There is nothing wrong with you. You don’t need fixing

You are perfect, in all moments

You are perfect, in all moments

By Kara-Leah GrantMusings from the Mat

I wrote this article about four weeks ago. It’s an example of how subtle our layers of reality are. It starts with a story I’m telling about my life and about myself.

Out of that story, I extrapolate an unconscious belief, identifying this belief as something that needs fixing, changing, letting go, or releasing so my conscious reality will change.

This has been a useful process that’s helped me heal much over the last few years.

Yet this process doesn’t end there. There’s another subtle layer – that which seeks to fix, change or alter something in order to make everything feel OK.

That’s the next layer that reveals itself. Deepening into that layer reveals that there is nothing wrong with me, or my life. At some point, all the fixing, changing, letting go and releasing also has to stop.

Instead there comes a deep acceptance of myself as I am. Paradoxically, out of that deep acceptance of myself as I am grows a natural evolution of Self.

Here’s the process, laid bare for you to witness:

Four weeks ago:

It’s been almost nine years since I went crazy. Nine long years. And you know what?

There’s still something at my core that believes there’s something wrong with me and I must have done something bad for that to happen to me.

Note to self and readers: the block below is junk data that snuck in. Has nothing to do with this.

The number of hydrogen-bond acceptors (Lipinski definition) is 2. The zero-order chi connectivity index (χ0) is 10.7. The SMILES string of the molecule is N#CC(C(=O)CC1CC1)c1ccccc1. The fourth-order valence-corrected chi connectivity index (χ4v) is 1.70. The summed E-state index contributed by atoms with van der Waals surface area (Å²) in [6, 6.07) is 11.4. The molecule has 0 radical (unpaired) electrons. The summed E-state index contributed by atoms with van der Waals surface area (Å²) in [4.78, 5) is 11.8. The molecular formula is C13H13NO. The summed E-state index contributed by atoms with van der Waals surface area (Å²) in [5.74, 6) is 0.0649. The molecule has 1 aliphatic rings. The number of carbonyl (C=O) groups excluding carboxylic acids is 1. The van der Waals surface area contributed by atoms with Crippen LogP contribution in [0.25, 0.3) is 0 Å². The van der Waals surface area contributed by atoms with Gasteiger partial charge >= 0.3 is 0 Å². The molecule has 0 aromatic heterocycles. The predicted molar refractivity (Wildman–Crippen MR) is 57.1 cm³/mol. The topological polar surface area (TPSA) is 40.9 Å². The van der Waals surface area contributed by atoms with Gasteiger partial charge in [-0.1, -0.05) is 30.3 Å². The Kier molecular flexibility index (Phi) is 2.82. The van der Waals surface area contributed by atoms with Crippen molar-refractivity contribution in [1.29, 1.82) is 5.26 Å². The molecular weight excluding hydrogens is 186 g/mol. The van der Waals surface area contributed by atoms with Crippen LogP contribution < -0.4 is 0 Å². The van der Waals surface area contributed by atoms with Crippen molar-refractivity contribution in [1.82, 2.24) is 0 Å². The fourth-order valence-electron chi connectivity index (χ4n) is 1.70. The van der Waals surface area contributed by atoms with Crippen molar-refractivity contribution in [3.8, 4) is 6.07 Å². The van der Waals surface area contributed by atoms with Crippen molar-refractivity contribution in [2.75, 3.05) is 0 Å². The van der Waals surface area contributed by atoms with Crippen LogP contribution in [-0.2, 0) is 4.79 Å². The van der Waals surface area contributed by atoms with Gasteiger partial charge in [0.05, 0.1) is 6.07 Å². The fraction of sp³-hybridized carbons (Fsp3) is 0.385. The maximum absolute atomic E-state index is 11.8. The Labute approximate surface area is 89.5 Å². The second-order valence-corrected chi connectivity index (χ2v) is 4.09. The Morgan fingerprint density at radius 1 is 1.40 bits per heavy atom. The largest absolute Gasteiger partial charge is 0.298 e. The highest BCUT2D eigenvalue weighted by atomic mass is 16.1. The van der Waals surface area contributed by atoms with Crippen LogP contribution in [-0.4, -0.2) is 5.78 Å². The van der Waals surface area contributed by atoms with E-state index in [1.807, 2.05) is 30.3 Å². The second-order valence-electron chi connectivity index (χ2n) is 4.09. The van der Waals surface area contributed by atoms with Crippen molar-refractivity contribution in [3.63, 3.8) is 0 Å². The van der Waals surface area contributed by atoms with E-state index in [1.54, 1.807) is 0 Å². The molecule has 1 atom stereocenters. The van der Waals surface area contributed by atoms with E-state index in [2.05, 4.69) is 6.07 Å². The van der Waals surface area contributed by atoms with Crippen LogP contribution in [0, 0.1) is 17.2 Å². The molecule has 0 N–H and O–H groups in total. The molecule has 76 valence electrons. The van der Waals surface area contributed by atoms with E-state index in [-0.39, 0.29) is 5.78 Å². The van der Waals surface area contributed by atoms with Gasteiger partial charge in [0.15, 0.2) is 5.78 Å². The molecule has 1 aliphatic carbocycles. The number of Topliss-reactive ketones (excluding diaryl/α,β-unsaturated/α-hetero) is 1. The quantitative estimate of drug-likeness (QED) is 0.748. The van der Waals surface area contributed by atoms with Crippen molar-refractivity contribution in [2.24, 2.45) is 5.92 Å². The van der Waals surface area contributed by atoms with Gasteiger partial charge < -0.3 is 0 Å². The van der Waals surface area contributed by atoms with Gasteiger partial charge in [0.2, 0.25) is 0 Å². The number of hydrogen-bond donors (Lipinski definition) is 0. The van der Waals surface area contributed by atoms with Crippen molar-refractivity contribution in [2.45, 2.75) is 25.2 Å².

My fiance at the time broke up with me – sure he was unable to cope with  crazy wife-to-be but he was well on his way to dumping my arse anyway. That was part of what was driving me crazy.

I couldn’t figure out how this man who’d fallen so madly deeply crazily (!) in love me was now… not. I was still the same person right? Only he’d gotten to know more of this person, and down at the core, at the very depths of me, he’d found something not lovable.

I was unlovable. Worthless. Broken. And now crazy.

Oh these are subtle layers of consciousness, buried deep. But they rule our lives. It’s ruled my life. For the past nine years I’ve been working working working at healing and recovering and figuring out my psyche and proving that I am good enough. That I’m worthy and not broken and definitely not crazy.

You’d think I’d have done it by now.

Hell, it’s almost laughable every time a long buried truth floats up to the surface. The last time it happened was August 2012, just after I launched the PledgeMe Campaign to raise $20,000 for a Best of Yoga Lunchbox book. Launched on Saturday. Fell to pieces on Tuesday night. Broke through on Wednesday. Lesson learned, insight gained.

Can I graduate now?

Apparently not. Let me see. Launched my book electronically last Friday. It’s selling well. Things are in motion. All is good. And yet.. and yet.. and yet… WTF?

What is wrong with me? Why don’t I feel light and joyous and delighted?

How come I just feel shattered and exhausted and tired? Oh wait – I’m a single parent responsible for my child 24/7 singlehandedly putting out a website, a book, newsletters, articles and managing an ever burgeoning website all by myself.

That’s what’s crazy. Why the hell am I pushing myself so hard? Sure, I want to be financially independent. That’s part of it. (Thank you NZ government and tax payers for the support you offer single parents like me.) But feeling deeper, there’s something else.

Tonight, after my three year old pinched me yet again, I broke down in tears. Always a bad sign. I sat. I cried. I observed. I breathed. Yada yada yada. I’m so over this, WTF? What is wrong with me?

Child in bed, on my mat, Child’s Pose for ten minutes. Bliss. Wide-legged child. Tears. More tears. Deeper now.

This isn’t the exhaustion of a pinch-bruised mother, this is older and deeper. Sit with it.